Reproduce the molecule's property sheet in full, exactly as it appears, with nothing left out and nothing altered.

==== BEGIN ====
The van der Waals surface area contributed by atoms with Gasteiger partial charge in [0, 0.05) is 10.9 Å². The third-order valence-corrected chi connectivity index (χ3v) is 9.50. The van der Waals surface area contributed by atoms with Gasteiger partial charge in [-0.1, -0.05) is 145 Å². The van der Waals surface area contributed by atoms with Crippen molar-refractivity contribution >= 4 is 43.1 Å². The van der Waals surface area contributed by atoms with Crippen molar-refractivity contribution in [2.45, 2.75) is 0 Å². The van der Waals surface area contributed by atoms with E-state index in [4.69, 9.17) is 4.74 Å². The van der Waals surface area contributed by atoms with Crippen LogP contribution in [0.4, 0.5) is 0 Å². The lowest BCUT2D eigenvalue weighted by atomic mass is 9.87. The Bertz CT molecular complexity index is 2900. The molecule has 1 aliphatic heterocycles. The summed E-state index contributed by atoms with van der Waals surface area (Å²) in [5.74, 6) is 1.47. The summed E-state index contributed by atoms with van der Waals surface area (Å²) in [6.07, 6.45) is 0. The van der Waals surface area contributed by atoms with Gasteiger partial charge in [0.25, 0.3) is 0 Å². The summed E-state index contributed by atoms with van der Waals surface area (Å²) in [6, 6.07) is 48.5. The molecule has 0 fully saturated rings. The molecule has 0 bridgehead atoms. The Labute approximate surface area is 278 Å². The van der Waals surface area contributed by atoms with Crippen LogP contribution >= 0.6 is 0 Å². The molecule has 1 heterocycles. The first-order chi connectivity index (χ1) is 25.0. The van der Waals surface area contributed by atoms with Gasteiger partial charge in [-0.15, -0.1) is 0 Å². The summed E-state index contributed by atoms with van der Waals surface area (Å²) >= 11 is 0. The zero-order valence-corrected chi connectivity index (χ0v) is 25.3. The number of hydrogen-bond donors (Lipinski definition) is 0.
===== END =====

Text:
The van der Waals surface area contributed by atoms with Gasteiger partial charge in [0, 0.05) is 10.9 Å². The third-order valence-corrected chi connectivity index (χ3v) is 9.50. The van der Waals surface area contributed by atoms with Gasteiger partial charge in [-0.1, -0.05) is 145 Å². The van der Waals surface area contributed by atoms with Crippen molar-refractivity contribution >= 4 is 43.1 Å². The van der Waals surface area contributed by atoms with Crippen molar-refractivity contribution in [2.45, 2.75) is 0 Å². The van der Waals surface area contributed by atoms with E-state index in [4.69, 9.17) is 4.74 Å². The van der Waals surface area contributed by atoms with Crippen LogP contribution in [0.4, 0.5) is 0 Å². The lowest BCUT2D eigenvalue weighted by atomic mass is 9.87. The Bertz CT molecular complexity index is 2900. The molecule has 1 aliphatic heterocycles. The summed E-state index contributed by atoms with van der Waals surface area (Å²) in [5.74, 6) is 1.47. The summed E-state index contributed by atoms with van der Waals surface area (Å²) in [6.07, 6.45) is 0. The van der Waals surface area contributed by atoms with Gasteiger partial charge in [0.25, 0.3) is 0 Å². The summed E-state index contributed by atoms with van der Waals surface area (Å²) in [6, 6.07) is 48.5. The molecule has 0 fully saturated rings. The molecule has 0 bridgehead atoms. The Labute approximate surface area is 278 Å². The van der Waals surface area contributed by atoms with Crippen LogP contribution >= 0.6 is 0 Å². The molecule has 1 heterocycles. The first-order chi connectivity index (χ1) is 25.0. The van der Waals surface area contributed by atoms with Gasteiger partial charge in [-0.15, -0.1) is 0 Å². The summed E-state index contributed by atoms with van der Waals surface area (Å²) >= 11 is 0. The zero-order valence-corrected chi connectivity index (χ0v) is 25.3. The number of hydrogen-bond donors (Lipinski definition) is 0.